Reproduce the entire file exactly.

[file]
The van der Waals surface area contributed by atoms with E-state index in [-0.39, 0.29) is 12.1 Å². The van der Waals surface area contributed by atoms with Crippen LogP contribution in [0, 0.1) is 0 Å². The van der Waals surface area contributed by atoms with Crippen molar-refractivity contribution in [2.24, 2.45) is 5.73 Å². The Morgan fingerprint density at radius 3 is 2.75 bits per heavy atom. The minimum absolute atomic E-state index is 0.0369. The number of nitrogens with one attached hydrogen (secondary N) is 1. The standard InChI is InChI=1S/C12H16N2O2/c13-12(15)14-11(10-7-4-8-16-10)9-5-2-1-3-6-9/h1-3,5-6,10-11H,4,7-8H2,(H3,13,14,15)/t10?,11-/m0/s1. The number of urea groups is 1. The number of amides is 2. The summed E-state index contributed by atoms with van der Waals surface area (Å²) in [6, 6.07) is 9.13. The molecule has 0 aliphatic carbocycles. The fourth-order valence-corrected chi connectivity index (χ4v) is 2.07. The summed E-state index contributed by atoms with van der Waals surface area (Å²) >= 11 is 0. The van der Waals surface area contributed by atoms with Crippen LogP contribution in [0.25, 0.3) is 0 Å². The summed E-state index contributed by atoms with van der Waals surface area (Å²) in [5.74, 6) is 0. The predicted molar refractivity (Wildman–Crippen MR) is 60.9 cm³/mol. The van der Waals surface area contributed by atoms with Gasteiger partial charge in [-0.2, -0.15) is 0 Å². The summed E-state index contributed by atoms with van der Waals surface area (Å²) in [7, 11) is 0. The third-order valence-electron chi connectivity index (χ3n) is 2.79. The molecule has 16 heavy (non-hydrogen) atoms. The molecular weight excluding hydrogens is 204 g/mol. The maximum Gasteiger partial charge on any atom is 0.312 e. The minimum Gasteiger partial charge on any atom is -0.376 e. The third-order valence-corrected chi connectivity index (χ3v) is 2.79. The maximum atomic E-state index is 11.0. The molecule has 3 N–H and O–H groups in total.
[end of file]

The van der Waals surface area contributed by atoms with E-state index in [-0.39, 0.29) is 12.1 Å². The van der Waals surface area contributed by atoms with Crippen LogP contribution in [0, 0.1) is 0 Å². The van der Waals surface area contributed by atoms with Crippen molar-refractivity contribution in [2.24, 2.45) is 5.73 Å². The Morgan fingerprint density at radius 3 is 2.75 bits per heavy atom. The minimum absolute atomic E-state index is 0.0369. The number of nitrogens with one attached hydrogen (secondary N) is 1. The standard InChI is InChI=1S/C12H16N2O2/c13-12(15)14-11(10-7-4-8-16-10)9-5-2-1-3-6-9/h1-3,5-6,10-11H,4,7-8H2,(H3,13,14,15)/t10?,11-/m0/s1. The number of urea groups is 1. The number of amides is 2. The summed E-state index contributed by atoms with van der Waals surface area (Å²) in [6, 6.07) is 9.13. The molecule has 0 aliphatic carbocycles. The fourth-order valence-corrected chi connectivity index (χ4v) is 2.07. The summed E-state index contributed by atoms with van der Waals surface area (Å²) >= 11 is 0. The van der Waals surface area contributed by atoms with Crippen LogP contribution in [0.25, 0.3) is 0 Å². The summed E-state index contributed by atoms with van der Waals surface area (Å²) in [5.74, 6) is 0. The predicted molar refractivity (Wildman–Crippen MR) is 60.9 cm³/mol. The van der Waals surface area contributed by atoms with Gasteiger partial charge in [-0.2, -0.15) is 0 Å². The summed E-state index contributed by atoms with van der Waals surface area (Å²) in [7, 11) is 0. The third-order valence-electron chi connectivity index (χ3n) is 2.79. The molecule has 16 heavy (non-hydrogen) atoms. The molecular weight excluding hydrogens is 204 g/mol. The maximum Gasteiger partial charge on any atom is 0.312 e. The minimum Gasteiger partial charge on any atom is -0.376 e. The third-order valence-corrected chi connectivity index (χ3v) is 2.79. The maximum atomic E-state index is 11.0. The molecule has 3 N–H and O–H groups in total.